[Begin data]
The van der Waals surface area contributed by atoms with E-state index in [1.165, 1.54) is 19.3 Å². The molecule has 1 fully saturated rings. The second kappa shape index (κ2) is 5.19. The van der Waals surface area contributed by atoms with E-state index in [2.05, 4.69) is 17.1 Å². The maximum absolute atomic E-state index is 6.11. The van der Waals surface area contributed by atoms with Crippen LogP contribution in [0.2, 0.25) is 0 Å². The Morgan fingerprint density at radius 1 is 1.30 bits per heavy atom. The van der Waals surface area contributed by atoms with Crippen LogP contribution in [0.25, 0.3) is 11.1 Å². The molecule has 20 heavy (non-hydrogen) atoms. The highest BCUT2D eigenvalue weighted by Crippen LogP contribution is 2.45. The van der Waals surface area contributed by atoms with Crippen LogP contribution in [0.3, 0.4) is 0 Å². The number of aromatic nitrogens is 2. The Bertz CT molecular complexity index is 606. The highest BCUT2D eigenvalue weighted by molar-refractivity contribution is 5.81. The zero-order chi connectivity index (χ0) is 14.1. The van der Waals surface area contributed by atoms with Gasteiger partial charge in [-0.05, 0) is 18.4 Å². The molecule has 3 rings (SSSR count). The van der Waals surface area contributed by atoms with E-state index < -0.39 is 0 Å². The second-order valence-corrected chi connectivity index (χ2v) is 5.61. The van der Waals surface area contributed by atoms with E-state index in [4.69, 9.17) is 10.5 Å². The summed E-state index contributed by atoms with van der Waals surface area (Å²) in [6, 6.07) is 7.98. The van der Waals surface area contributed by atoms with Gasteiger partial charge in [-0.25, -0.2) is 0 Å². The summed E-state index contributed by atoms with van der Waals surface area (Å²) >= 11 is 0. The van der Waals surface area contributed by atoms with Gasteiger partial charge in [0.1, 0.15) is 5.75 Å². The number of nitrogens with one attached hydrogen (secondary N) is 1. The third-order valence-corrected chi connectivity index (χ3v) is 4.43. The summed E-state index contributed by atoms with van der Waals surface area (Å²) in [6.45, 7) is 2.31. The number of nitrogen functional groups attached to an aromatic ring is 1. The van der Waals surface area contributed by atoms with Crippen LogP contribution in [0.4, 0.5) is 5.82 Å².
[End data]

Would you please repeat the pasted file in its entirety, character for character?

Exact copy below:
The van der Waals surface area contributed by atoms with E-state index in [1.165, 1.54) is 19.3 Å². The molecule has 1 fully saturated rings. The second kappa shape index (κ2) is 5.19. The van der Waals surface area contributed by atoms with E-state index in [2.05, 4.69) is 17.1 Å². The maximum absolute atomic E-state index is 6.11. The van der Waals surface area contributed by atoms with Crippen LogP contribution in [0.2, 0.25) is 0 Å². The Morgan fingerprint density at radius 1 is 1.30 bits per heavy atom. The van der Waals surface area contributed by atoms with Crippen LogP contribution in [0.25, 0.3) is 11.1 Å². The molecule has 20 heavy (non-hydrogen) atoms. The highest BCUT2D eigenvalue weighted by Crippen LogP contribution is 2.45. The van der Waals surface area contributed by atoms with Crippen LogP contribution in [0.3, 0.4) is 0 Å². The number of aromatic nitrogens is 2. The Bertz CT molecular complexity index is 606. The highest BCUT2D eigenvalue weighted by molar-refractivity contribution is 5.81. The zero-order chi connectivity index (χ0) is 14.1. The van der Waals surface area contributed by atoms with Gasteiger partial charge in [-0.05, 0) is 18.4 Å². The molecule has 3 rings (SSSR count). The van der Waals surface area contributed by atoms with E-state index < -0.39 is 0 Å². The second-order valence-corrected chi connectivity index (χ2v) is 5.61. The van der Waals surface area contributed by atoms with E-state index in [4.69, 9.17) is 10.5 Å². The summed E-state index contributed by atoms with van der Waals surface area (Å²) in [6, 6.07) is 7.98. The van der Waals surface area contributed by atoms with Gasteiger partial charge in [-0.25, -0.2) is 0 Å². The summed E-state index contributed by atoms with van der Waals surface area (Å²) >= 11 is 0. The van der Waals surface area contributed by atoms with Gasteiger partial charge in [0.1, 0.15) is 5.75 Å². The number of nitrogens with one attached hydrogen (secondary N) is 1. The third-order valence-corrected chi connectivity index (χ3v) is 4.43. The summed E-state index contributed by atoms with van der Waals surface area (Å²) in [6.45, 7) is 2.31. The number of nitrogen functional groups attached to an aromatic ring is 1. The van der Waals surface area contributed by atoms with Crippen LogP contribution in [0.4, 0.5) is 5.82 Å².